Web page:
There is a national disparity in access to healthy food. Many of us living in higher-income areas aren't aware of this food injustice, because we don't experience it. In an effort to bring more attention to food injustice and environmental racism, the Food Empowerment Group conducted a survey to obtain data about food access in their own area of Santa Clara County, California. Questions they wanted answers to included:
- Does access to fruits and vegetables differ for those in higher-income areas versus those in lower-income areas in Santa Clara County? If so, how significantly?
- What are the differences in types of grocery stores (e.g., supermarkets versus liquor stores) available to those living in higher-income and lower-income areas within Santa Clara County?
- How does access to healthy food products (e.g., fruit, vegetables, meat and dairy alternatives) differ for those living in higher-income and lower-income areas?
- How do other factors, including quality of produce, cleanliness of stores, promotion of alcohol and tobacco products, etc., differ between higher-income and lower-income areas?
Their report, "Shining a Light on the Valley of Heart's Delight: Taking a Look at Access to Healthy Foods in Santa Clara County's Communities of Color and Low-Income Communities" (pdf), reveals several important facts about food disparities in Santa Clara County. Their findings include:
- There are twice as many large supermarkets in higher-income areas than in lower-income communities.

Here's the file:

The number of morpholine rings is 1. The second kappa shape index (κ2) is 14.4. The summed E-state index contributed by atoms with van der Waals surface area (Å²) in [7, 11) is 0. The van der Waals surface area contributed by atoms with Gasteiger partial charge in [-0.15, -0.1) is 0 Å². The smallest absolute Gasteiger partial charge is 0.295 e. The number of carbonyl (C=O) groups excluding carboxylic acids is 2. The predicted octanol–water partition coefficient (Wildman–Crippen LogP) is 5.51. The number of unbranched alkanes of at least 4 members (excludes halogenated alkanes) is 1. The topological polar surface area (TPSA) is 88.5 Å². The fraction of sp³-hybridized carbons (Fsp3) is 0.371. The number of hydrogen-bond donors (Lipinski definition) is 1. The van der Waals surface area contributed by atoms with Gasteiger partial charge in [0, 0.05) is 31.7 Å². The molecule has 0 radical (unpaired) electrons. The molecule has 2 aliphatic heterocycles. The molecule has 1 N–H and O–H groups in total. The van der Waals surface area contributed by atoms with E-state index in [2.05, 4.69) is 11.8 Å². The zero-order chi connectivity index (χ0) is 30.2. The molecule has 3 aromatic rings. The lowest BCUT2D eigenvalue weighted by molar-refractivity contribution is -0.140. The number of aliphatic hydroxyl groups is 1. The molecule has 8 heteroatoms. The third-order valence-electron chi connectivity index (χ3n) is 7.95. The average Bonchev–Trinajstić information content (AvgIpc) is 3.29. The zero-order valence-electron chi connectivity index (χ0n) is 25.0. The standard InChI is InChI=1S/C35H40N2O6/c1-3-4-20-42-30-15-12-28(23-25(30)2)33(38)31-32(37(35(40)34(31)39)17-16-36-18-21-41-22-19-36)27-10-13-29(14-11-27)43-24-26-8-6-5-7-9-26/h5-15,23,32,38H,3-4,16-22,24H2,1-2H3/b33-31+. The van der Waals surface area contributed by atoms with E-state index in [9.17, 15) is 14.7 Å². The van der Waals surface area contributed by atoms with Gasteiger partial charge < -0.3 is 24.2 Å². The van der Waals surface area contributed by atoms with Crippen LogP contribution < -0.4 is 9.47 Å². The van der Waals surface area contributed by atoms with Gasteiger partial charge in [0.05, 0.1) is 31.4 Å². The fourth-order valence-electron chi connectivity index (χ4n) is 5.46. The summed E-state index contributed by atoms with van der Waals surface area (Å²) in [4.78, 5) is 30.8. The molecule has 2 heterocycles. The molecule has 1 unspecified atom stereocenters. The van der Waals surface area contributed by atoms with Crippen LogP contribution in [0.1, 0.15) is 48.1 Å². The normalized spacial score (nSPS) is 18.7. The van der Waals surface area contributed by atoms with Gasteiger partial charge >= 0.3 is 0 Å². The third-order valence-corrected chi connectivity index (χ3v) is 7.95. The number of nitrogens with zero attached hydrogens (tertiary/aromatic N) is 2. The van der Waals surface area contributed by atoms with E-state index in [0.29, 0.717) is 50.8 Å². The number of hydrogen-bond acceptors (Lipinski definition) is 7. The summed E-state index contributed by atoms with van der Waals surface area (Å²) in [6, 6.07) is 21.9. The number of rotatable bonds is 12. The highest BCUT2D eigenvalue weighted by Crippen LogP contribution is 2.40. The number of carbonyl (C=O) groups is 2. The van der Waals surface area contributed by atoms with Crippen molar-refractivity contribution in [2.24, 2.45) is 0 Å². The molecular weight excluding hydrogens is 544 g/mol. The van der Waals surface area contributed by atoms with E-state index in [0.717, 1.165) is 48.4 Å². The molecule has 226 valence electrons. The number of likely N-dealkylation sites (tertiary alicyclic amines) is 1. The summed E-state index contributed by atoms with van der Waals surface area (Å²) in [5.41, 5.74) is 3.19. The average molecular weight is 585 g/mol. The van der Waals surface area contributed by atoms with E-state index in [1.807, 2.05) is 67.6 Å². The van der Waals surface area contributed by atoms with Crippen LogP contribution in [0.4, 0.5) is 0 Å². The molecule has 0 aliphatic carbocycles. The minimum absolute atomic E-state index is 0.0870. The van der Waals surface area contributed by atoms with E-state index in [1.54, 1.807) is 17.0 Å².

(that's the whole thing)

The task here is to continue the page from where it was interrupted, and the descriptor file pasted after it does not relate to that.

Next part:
- In the lower-income areas, there are nearly twice as many liquor stores and 50% more meat markets than were found in the higher-income communities surveyed.
- On average, higher-income areas have twice as many locations with fresh fruits and vegetables available compared to lower-income areas.
- Alternatives to 'meat' and dairy were only available in 2% of the locations in lower-income communities.
- Organic produce was virtually non-existent in the lower-income communities.
- Finding land to convert to urban gardens.
- Requiring that prices for food items be easily visible to the consumer.
- Clarifying the definition of "supermarket" and other grocery stores.
Read the full report (pdf).
What about in your own community? What neighborhoods lack equitable access to healthy foods? How can you make a positive difference? Start by reading FEP's report. Then check out the USDA's Your Food Environment Atlas, which offers an overview of a community's ability to access health food. Then find out who is already working on food justice issues in your community and learn more about how you can help!
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